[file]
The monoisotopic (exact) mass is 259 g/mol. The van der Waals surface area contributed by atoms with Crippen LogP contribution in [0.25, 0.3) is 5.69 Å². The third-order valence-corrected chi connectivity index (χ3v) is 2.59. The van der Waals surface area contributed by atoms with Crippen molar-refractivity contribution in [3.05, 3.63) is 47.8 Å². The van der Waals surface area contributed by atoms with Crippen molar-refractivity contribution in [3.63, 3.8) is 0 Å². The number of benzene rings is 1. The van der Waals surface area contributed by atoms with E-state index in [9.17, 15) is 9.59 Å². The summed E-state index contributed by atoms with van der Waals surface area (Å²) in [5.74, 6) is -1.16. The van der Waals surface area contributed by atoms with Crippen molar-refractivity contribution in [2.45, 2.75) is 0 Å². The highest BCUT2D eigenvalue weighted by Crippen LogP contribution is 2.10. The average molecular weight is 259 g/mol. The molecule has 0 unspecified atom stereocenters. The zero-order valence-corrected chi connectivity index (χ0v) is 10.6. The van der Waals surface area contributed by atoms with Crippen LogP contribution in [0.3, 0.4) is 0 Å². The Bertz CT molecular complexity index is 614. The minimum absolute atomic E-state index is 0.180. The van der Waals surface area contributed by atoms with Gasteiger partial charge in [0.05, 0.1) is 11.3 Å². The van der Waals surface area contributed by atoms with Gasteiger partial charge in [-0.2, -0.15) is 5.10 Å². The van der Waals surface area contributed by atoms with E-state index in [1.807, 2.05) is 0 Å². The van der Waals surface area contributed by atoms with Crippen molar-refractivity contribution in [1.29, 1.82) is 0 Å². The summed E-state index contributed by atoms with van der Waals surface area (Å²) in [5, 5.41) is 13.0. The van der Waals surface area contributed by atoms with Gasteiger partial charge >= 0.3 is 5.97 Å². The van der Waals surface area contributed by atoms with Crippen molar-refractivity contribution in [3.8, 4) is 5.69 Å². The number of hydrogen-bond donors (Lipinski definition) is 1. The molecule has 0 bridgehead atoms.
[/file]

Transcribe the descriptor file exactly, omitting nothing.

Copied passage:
The monoisotopic (exact) mass is 259 g/mol. The van der Waals surface area contributed by atoms with Crippen LogP contribution in [0.25, 0.3) is 5.69 Å². The third-order valence-corrected chi connectivity index (χ3v) is 2.59. The van der Waals surface area contributed by atoms with Crippen molar-refractivity contribution in [3.05, 3.63) is 47.8 Å². The van der Waals surface area contributed by atoms with Crippen molar-refractivity contribution in [3.63, 3.8) is 0 Å². The number of benzene rings is 1. The van der Waals surface area contributed by atoms with E-state index in [9.17, 15) is 9.59 Å². The summed E-state index contributed by atoms with van der Waals surface area (Å²) in [5.74, 6) is -1.16. The van der Waals surface area contributed by atoms with Crippen molar-refractivity contribution in [2.45, 2.75) is 0 Å². The highest BCUT2D eigenvalue weighted by Crippen LogP contribution is 2.10. The average molecular weight is 259 g/mol. The molecule has 0 unspecified atom stereocenters. The zero-order valence-corrected chi connectivity index (χ0v) is 10.6. The van der Waals surface area contributed by atoms with Crippen LogP contribution in [0.3, 0.4) is 0 Å². The Bertz CT molecular complexity index is 614. The minimum absolute atomic E-state index is 0.180. The van der Waals surface area contributed by atoms with Gasteiger partial charge in [0.05, 0.1) is 11.3 Å². The van der Waals surface area contributed by atoms with Gasteiger partial charge in [-0.2, -0.15) is 5.10 Å². The van der Waals surface area contributed by atoms with E-state index in [1.807, 2.05) is 0 Å². The van der Waals surface area contributed by atoms with Crippen molar-refractivity contribution in [1.29, 1.82) is 0 Å². The summed E-state index contributed by atoms with van der Waals surface area (Å²) in [5, 5.41) is 13.0. The van der Waals surface area contributed by atoms with Gasteiger partial charge >= 0.3 is 5.97 Å². The van der Waals surface area contributed by atoms with Crippen molar-refractivity contribution in [3.8, 4) is 5.69 Å². The number of hydrogen-bond donors (Lipinski definition) is 1. The molecule has 0 bridgehead atoms.